Interview with Mei Li Inouye

"I loved my time at Stanford. I made an abundance of friends and contacts who continue to bless my life and shape my scholarship. I was able to ease into teaching with opportunities to TA, co-teach, and design my own courses. I had excellent guidance and a long leash to develop a project that often felt neither here nor there but that came together in unexpected, interdisciplinary ways. In my dissertation years, the excellent research support, conversations and lunches at the Stanford Humanities Center, and contemplative spaces of the arcades and sculpture gardens taught me to trust my training and intuition. I’m indebted to the wonderful faculty, staff, and students in EALC and its adjacent programs."

- Mei Li Inouye, Ph.D. in Chinese '20
Assistant Professor of Chinese at Centre College

Dissertation/thesis topic: Performing Jiang Qing (1915-1919): Gender, Performance, and Power in Modern China

Current Position: Assistant Professor of Chinese, Centre College

How did you end up pursuing your career? Do you have any advice for students contemplating similar career paths?: 

In my last year at Stanford, I applied for post-docs and positions at research and teaching institutions. I wanted a post-doc because it seemed to me that a good post-doc was critical to developing my research agenda and securing a job at a research institution. I instead landed a tenure-track position at a top 50 liberal arts college. My past experiences of developing a high school language program and designing student travel experiences abroad played a part in the hiring process. Thanks to the collegial atmosphere and opportunities to participate in organizing a conference at Stanford, I feel that the learning curves of teaching and service at my current institution have been relatively low. I also feel that my temperament and abilities are well-suited to working at a liberal arts colleges where teaching, interdisciplinary collaborations, and the wearing of many hats are valued.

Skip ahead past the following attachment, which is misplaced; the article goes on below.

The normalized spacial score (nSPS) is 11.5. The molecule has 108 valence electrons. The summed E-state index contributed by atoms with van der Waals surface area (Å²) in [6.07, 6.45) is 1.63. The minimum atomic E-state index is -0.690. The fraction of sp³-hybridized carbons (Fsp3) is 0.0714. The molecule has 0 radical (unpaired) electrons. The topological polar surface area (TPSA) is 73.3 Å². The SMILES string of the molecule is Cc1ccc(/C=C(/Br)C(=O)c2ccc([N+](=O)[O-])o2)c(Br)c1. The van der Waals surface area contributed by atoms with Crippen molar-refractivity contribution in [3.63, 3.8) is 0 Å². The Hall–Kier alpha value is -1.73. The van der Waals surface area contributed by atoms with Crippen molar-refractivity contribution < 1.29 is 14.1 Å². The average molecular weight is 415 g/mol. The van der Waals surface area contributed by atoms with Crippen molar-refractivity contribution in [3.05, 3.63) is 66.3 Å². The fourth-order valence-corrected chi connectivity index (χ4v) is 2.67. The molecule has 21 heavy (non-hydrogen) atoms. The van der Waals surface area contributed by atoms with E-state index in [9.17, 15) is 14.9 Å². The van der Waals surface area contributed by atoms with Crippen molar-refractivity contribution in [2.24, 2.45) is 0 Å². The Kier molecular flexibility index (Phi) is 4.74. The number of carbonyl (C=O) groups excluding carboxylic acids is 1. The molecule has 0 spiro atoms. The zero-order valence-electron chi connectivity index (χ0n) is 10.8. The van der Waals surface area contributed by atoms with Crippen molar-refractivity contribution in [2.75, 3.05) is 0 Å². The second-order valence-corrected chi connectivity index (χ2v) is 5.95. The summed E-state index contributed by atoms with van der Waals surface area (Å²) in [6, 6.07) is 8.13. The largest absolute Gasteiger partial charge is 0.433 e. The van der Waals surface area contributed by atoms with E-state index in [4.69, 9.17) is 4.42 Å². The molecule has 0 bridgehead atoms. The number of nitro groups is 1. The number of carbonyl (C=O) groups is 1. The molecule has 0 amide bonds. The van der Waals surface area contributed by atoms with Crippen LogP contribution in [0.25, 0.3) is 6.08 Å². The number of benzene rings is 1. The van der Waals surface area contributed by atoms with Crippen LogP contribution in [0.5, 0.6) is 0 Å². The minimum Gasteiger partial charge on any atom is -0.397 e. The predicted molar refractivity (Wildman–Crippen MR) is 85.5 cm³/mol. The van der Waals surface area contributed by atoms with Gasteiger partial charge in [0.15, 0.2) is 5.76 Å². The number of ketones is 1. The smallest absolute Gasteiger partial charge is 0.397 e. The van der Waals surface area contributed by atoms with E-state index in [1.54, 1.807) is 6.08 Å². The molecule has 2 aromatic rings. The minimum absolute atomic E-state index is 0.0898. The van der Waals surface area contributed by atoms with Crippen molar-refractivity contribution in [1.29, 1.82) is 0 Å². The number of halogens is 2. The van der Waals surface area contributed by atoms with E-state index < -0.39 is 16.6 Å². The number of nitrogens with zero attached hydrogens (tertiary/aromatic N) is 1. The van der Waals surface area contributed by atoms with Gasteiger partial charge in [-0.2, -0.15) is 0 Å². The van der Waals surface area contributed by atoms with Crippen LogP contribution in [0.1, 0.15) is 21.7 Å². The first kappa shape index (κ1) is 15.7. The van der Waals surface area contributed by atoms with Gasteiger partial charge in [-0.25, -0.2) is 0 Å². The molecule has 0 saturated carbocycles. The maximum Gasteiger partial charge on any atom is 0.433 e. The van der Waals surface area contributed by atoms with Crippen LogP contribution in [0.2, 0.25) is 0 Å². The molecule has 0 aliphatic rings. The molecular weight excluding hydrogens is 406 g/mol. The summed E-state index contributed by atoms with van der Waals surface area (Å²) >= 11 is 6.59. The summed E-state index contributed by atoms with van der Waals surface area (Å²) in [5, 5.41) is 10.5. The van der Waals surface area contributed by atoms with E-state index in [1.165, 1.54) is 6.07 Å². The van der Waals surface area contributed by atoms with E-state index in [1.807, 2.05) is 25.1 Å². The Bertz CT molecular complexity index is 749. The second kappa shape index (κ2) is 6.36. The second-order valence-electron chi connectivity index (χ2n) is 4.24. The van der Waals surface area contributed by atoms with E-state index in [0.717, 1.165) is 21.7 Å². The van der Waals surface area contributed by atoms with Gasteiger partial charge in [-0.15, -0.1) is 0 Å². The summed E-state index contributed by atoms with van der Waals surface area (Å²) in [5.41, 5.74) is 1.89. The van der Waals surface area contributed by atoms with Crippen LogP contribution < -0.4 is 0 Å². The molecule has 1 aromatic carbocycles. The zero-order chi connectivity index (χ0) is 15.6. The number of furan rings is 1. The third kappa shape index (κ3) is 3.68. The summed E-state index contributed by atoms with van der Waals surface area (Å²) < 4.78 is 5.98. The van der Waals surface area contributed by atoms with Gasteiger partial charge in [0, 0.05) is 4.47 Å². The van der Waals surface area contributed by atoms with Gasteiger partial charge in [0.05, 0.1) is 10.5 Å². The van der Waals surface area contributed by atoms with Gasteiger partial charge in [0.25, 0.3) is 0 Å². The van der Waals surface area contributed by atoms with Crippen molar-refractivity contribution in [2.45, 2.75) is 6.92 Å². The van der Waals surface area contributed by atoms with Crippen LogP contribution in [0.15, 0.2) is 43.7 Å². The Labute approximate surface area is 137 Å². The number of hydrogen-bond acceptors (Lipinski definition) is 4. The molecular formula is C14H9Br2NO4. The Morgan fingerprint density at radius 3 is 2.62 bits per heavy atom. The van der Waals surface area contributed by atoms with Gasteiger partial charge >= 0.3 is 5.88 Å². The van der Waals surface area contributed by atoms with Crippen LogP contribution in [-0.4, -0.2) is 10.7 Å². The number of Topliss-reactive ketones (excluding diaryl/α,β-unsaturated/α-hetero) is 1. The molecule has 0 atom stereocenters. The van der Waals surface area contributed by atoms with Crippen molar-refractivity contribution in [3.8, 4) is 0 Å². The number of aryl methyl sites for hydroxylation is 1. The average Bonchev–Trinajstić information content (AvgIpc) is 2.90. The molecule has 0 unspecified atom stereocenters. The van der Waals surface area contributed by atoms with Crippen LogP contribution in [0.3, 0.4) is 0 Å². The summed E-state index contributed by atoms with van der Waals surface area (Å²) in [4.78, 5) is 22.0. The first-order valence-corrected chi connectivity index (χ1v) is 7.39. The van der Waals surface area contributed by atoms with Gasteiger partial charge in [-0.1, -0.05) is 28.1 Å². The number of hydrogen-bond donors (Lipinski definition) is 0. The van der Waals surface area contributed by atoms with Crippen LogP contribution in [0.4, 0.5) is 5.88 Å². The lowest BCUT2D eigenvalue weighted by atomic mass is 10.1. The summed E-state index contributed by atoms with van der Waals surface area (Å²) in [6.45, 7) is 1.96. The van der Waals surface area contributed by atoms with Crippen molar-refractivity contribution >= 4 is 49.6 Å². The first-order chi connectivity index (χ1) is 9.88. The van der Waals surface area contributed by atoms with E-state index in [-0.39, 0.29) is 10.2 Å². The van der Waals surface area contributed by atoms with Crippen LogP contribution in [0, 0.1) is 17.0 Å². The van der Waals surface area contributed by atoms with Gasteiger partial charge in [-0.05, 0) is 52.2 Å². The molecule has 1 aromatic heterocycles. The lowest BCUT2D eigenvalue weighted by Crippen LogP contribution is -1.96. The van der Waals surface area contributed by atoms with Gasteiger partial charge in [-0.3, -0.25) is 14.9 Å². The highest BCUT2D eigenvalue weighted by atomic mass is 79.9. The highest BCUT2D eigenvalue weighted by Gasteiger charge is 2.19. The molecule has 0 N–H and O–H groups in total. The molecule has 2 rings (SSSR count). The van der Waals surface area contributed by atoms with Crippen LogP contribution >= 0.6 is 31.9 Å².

For Ph.D. candidates approaching the job market, I would encourage them to use the application process as an opportunity for self-reflection. In addition to making yourself the person you think prospective employers are looking for, celebrate the strengths and approaches that emerge from your unique confluence of experiences. As you tell your story, your materials will emanate your energy, and you might be surprised by the match(es) you will make.

Some details about an ongoing project, recent publication, a notable accomplishment: 

On the research front, I recently had a publication, “Marketing Jiang Qing: Revolutionary, Modern Girl, and Dangerous Woman in Left-wing Cinema,” accepted into the Journal of Chinese Cinemas and I am finishing a book manuscript on Jiang Qing.

In terms of teaching, I built a Chinese program with a major and minor in my first two years of teaching. I was successful in getting the university to approve an additional tenure track faculty for the program. I also brought five performance and film-related scholars and practitioners to campus, organized fifteen-plus guest speakers to speak about their China-related careers, and designed a study away course in Malaysia for students who were unable to travel to China. This year, my advisee received a Fulbright Student ETA, a Critical Language Scholarship, second place in the National Chinese Language Speech Contest, and a full-ride scholarship to Zhejiang University. Her application materials featured her research on Caffeine Cosmopolitanism—a project that I advised from its inception in a lower-level Chinese language course.